Written by Phil Cerroni
As the federal shutdown approaches its third week, states across the nation begin to feel the pinch of federal funding curtailment. Although the future remains uncertain, Texas Lieutenant Governor David Dewhurst said after a talk at the University of Dallas on Oct. 8 that the state has picked up the slack, keeping dollars flowing to Medicaid and paying the salaries of 500 Department of Public Safety officers bankrolled by federal dollars. The state is also currently supporting a number of other federally-subsidized programs.
“We’re trying to cover those costs right now so that people in nursing homes aren’t affected, and the elderly and the frail aren’t affected,” Lt. Gov. Dewhurst said. “…But we’re watching this carefully because if the government shutdown lasts more than a month or so, it’s going to have a very strong effect on all of the states on certain program areas.”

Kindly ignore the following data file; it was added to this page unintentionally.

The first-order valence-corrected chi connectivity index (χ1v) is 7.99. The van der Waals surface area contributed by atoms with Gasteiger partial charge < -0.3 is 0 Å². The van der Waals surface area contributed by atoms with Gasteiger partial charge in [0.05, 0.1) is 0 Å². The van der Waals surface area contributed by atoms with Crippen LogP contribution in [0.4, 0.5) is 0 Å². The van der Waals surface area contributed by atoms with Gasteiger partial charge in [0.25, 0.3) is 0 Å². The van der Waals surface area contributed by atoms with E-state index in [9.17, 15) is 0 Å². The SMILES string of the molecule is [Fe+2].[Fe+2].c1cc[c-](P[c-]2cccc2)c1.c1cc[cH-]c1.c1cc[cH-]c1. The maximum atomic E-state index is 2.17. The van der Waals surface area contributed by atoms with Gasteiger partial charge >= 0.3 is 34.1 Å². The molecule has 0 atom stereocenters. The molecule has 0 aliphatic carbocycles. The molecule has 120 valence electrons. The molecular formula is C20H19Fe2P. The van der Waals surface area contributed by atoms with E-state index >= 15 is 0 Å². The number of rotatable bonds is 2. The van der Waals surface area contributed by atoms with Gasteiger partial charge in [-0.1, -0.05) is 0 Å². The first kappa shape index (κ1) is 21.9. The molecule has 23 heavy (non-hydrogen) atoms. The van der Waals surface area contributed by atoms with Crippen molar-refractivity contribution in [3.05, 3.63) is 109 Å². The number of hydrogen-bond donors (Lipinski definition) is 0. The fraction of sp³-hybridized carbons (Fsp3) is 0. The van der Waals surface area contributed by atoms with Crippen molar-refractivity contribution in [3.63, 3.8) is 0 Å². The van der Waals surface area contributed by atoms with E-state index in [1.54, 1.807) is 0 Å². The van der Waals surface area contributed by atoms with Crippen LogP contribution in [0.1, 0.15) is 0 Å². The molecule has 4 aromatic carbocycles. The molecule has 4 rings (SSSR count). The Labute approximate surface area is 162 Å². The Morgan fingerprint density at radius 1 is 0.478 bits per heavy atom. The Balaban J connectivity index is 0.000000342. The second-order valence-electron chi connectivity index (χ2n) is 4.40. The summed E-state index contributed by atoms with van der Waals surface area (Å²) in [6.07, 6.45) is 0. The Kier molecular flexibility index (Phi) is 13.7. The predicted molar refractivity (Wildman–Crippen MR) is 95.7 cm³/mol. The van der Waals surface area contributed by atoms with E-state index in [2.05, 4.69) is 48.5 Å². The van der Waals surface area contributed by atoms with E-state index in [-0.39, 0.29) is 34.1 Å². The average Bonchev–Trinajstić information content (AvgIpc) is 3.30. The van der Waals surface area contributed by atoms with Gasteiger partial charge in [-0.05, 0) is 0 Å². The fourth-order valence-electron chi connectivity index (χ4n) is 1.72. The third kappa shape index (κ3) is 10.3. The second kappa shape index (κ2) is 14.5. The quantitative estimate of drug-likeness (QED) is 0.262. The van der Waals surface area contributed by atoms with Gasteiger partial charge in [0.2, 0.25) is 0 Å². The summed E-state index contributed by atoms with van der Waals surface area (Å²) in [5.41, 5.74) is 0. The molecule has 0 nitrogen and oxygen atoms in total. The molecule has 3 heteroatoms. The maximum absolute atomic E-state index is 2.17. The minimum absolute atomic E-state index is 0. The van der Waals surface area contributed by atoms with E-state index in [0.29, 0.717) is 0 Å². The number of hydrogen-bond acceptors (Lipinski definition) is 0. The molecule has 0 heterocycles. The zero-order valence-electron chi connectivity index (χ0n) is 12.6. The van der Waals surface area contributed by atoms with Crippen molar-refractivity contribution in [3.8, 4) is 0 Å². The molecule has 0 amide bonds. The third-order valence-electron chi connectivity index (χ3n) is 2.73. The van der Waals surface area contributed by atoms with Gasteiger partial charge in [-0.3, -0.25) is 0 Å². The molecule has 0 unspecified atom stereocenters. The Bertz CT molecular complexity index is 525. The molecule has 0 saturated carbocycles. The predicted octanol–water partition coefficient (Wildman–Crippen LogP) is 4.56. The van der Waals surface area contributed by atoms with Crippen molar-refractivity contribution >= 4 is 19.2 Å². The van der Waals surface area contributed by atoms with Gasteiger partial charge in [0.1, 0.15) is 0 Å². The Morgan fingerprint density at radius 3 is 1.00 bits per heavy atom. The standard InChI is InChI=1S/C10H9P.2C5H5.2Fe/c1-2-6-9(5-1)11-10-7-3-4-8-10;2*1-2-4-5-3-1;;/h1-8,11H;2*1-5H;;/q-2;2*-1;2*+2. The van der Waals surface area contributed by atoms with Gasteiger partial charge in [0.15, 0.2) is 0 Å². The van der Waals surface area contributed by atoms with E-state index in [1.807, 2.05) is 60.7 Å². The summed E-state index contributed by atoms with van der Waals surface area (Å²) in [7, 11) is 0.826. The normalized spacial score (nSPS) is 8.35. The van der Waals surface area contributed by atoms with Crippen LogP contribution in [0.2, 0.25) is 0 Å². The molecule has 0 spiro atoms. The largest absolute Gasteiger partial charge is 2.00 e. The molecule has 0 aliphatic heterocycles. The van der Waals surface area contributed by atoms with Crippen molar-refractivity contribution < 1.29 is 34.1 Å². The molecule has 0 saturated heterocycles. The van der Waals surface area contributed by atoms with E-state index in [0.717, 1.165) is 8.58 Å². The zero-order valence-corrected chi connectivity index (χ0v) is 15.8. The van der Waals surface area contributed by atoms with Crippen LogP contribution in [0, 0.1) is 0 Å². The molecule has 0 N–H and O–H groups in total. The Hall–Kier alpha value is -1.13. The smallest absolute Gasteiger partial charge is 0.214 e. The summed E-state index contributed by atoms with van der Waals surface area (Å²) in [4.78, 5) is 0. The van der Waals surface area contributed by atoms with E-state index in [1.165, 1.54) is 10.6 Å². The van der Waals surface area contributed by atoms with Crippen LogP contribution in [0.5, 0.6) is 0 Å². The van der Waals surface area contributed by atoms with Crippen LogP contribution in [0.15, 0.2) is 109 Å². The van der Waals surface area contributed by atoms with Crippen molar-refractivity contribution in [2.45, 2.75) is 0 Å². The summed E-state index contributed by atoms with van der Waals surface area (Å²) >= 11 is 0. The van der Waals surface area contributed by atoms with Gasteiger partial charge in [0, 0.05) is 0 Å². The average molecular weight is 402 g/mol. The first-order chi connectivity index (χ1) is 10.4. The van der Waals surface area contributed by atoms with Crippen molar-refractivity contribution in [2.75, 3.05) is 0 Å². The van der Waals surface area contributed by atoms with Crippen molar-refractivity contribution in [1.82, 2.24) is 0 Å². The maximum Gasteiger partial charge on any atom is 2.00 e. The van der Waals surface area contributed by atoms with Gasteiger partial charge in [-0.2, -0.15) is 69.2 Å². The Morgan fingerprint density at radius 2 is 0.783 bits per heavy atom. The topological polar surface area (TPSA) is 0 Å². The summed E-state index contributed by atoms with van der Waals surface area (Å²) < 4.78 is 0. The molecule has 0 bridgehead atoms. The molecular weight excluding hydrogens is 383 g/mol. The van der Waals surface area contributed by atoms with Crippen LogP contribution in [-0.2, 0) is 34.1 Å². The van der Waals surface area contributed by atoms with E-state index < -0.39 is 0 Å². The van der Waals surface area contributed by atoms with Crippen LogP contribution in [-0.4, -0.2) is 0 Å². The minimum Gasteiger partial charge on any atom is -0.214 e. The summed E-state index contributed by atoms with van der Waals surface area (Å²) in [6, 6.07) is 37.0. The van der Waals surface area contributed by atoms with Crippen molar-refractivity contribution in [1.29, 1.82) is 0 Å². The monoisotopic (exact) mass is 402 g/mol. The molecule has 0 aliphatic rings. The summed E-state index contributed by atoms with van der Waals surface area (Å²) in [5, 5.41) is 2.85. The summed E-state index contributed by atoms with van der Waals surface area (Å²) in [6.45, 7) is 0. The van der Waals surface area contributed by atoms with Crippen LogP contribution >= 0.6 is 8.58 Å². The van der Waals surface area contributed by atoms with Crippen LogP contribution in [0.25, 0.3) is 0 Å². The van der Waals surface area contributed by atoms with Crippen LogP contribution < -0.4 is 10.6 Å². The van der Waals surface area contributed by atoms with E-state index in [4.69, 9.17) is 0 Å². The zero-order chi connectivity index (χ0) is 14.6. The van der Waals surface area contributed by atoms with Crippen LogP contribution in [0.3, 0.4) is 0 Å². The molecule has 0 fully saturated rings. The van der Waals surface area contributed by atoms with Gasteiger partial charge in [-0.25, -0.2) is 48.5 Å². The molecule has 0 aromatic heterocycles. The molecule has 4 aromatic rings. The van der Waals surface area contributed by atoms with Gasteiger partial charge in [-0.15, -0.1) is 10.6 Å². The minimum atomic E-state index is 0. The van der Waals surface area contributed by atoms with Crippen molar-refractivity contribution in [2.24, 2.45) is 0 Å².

Programs that Lt. Gov. Dewhurst intimated might be affected include schools and water reservoirs.
Unlike some states that rely heavily on federal assistance for their day-to-day operations, Texas can keep state employees at work, at least temporarily.
“Well, we’re spending forward in our current appropriations. In other words, we’re covering a number of these programs out of our states dollars that we’ve allocated for the programming, expecting to be paid back by the federal government when the shutdown is completed,” Lt. Gov Dewhurst said.